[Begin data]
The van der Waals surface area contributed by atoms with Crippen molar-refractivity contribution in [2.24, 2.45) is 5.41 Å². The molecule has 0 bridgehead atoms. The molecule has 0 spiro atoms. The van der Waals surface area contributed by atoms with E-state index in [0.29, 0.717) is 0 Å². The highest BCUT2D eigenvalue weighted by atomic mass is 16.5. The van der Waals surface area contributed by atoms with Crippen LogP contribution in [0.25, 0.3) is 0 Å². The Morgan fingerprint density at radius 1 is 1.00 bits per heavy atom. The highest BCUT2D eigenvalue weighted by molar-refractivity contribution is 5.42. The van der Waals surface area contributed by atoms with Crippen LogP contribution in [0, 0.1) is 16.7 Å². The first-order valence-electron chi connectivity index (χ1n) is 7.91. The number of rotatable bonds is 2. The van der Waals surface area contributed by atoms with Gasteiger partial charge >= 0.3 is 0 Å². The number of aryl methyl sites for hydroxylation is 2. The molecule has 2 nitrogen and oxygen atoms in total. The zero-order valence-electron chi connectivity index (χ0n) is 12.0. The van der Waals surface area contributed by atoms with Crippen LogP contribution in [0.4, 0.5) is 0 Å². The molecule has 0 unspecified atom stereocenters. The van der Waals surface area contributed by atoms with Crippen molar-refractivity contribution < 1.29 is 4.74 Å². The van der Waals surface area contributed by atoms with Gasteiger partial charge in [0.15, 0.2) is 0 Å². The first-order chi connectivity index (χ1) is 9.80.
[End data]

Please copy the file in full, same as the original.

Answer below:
The van der Waals surface area contributed by atoms with Crippen molar-refractivity contribution in [2.24, 2.45) is 5.41 Å². The molecule has 0 bridgehead atoms. The molecule has 0 spiro atoms. The van der Waals surface area contributed by atoms with E-state index in [0.29, 0.717) is 0 Å². The highest BCUT2D eigenvalue weighted by atomic mass is 16.5. The van der Waals surface area contributed by atoms with Crippen LogP contribution in [0.25, 0.3) is 0 Å². The Morgan fingerprint density at radius 1 is 1.00 bits per heavy atom. The highest BCUT2D eigenvalue weighted by molar-refractivity contribution is 5.42. The van der Waals surface area contributed by atoms with Crippen LogP contribution in [0, 0.1) is 16.7 Å². The first-order valence-electron chi connectivity index (χ1n) is 7.91. The number of rotatable bonds is 2. The van der Waals surface area contributed by atoms with Gasteiger partial charge >= 0.3 is 0 Å². The number of aryl methyl sites for hydroxylation is 2. The molecule has 2 nitrogen and oxygen atoms in total. The zero-order valence-electron chi connectivity index (χ0n) is 12.0. The van der Waals surface area contributed by atoms with Crippen LogP contribution in [0.4, 0.5) is 0 Å². The molecule has 0 unspecified atom stereocenters. The van der Waals surface area contributed by atoms with Crippen molar-refractivity contribution < 1.29 is 4.74 Å². The van der Waals surface area contributed by atoms with Gasteiger partial charge in [0.15, 0.2) is 0 Å². The first-order chi connectivity index (χ1) is 9.80.